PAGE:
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    I’m not a fan of everything that Richard does but you have to give one thing to the man. He sticks to his ideology even if it means personal inconvenience.

    I remember back in the 90s using Linux on my machine meant:

    • no X
    • no games (big thing for a teenager)

    It was hard to stick through it and not dual boot. We are now in times where Linux is pretty much mainstream & OpenSource software in general.

    Back in the past, none of my friends understood why I opted in to all the issues. The point is - it mattered to me. I wanted to use open source software. I wanted to learn & I didn’t feel OK with pirating Windows (which was what 90% of the community in Poland did back in those years).

    Fast forward to today. I still use Linux for work & now moving to OpenBSD for my private stuff.

    When buying a laptop I opted in for a Radeon card as I knew there’s no chance to get nvidia working. I still love gaming and could slap Linux on the box which would result in a much better performance from an nvidia card.

    The wifi card in this laptop doesn’t work on OpenBSD & the ethernet driver had issues (already fixed by developers), video playback in firefox is slow & choppy and there is probably a ton of tiny inconveniences I hit with it every day (no steam).

    Guess what? I don’t care. I believe that the project is important. I went through similar issues in the past with Linux and I know that it takes people going through those issues to change the playing field. I support the project financially whenever I can by ordering CD sets & I’m trying to contribute back.

    Some friends still make fun of me for opting into those ‘issues’. The difference now is - they are running Linux.

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      I never knew that Stallman coined the term POSIX.

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        It’s for partly different reasons, but his style of being very careful using the internet, and not having it as default-on, reminds me a little of how Donald Knuth uses the internet. Knuth has no internet connection at all on his main computer, and when he needs things from it (which he says is not that often) he uses a secondary computer solely for that purpose, and then transfers the materials between them (if needed) with a USB stick. He also takes care that his important materials (writings) are only done on Linux, because he doesn’t trust the other operating systems.

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          I am curious if that is still accurate, that article is a bit dated at this point, and the internet has become far more entrenched than it was in 2008.

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            It’s a false dichotomy. It’s not either you live like RMS or you must make proprietary software for a living. By far, most of the software written in the world is for in-house use. This is what I do right now for a living. I write software that helps analyse neurological images. It’s not proprietary, because it simply isn’t public. And whatever we make public, we also free up.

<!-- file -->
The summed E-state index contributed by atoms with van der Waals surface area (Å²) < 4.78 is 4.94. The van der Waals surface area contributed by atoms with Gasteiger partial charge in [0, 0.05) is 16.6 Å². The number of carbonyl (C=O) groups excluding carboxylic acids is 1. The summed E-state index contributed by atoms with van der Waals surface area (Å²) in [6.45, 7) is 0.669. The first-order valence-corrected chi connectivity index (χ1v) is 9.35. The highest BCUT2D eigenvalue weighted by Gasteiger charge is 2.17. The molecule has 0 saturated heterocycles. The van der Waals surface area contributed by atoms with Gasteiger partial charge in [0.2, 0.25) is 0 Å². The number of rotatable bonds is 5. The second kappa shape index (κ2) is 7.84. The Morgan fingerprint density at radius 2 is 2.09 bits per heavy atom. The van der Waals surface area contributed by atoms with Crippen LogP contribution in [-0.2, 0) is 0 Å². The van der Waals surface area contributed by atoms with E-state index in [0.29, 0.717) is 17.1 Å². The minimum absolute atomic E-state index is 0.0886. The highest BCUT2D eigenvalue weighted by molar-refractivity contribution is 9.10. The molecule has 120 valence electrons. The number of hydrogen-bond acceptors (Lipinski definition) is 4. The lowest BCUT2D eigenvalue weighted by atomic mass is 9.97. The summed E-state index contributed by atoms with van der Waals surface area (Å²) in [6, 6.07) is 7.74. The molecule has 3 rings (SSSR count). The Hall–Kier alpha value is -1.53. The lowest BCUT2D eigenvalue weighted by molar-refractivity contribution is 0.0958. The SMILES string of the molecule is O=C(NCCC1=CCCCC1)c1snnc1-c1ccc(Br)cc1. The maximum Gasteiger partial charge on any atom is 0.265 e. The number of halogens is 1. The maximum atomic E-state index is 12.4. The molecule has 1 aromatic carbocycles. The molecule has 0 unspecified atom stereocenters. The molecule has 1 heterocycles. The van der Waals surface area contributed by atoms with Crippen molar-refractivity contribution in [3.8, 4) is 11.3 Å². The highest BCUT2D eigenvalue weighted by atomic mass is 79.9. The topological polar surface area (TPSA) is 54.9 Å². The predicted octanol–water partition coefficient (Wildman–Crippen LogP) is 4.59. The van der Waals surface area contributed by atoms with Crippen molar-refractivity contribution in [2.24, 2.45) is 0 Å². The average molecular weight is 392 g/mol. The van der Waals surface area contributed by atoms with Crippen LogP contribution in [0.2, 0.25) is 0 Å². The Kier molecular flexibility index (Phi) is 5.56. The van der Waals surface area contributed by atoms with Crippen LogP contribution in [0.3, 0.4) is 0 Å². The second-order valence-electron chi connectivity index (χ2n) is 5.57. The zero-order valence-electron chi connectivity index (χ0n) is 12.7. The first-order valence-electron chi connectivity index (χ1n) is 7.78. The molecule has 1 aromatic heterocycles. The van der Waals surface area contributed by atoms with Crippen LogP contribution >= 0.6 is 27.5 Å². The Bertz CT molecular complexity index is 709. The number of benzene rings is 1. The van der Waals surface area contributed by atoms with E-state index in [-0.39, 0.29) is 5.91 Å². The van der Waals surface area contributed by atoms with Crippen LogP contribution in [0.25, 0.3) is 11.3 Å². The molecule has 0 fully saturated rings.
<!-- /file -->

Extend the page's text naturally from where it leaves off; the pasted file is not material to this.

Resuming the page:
Our business is in selling a service. People send us brain scans, we send them about them that we found with our human experts who are aided by free software and some in-house glue. There’s no proprietary software anywhere in here, and nobody’s being coerced to accept a EULA.

            Btw, not that it really matters, but I specifically described this business to RMS, and he said he found nothing wrong with it as I described it. He is against people trying to control others with software. He is not against business.

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              I’d argue that any source you can’t get easily is proprietary, it doesn’t matter if that is the source code to a website or the source code to Windows. If I can’t get the source without contacting someone at the company then it is not open source, therefore until it is open source I would call it proprietary.

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                That isn’t the OSI’s interpretation of “open source” (emphasis mine):

                The program must include source code, and must allow distribution in source code as well as compiled form. Where some form of a product is not distributed with source code, there must be a well-publicized means of obtaining the source code for no more than a reasonable reproduction cost preferably, downloading via the Internet without charge. The source code must be the preferred form in which a programmer would modify the program. Deliberately obfuscated source code is not allowed. Intermediate forms such as the output of a preprocessor or translator are not allowed.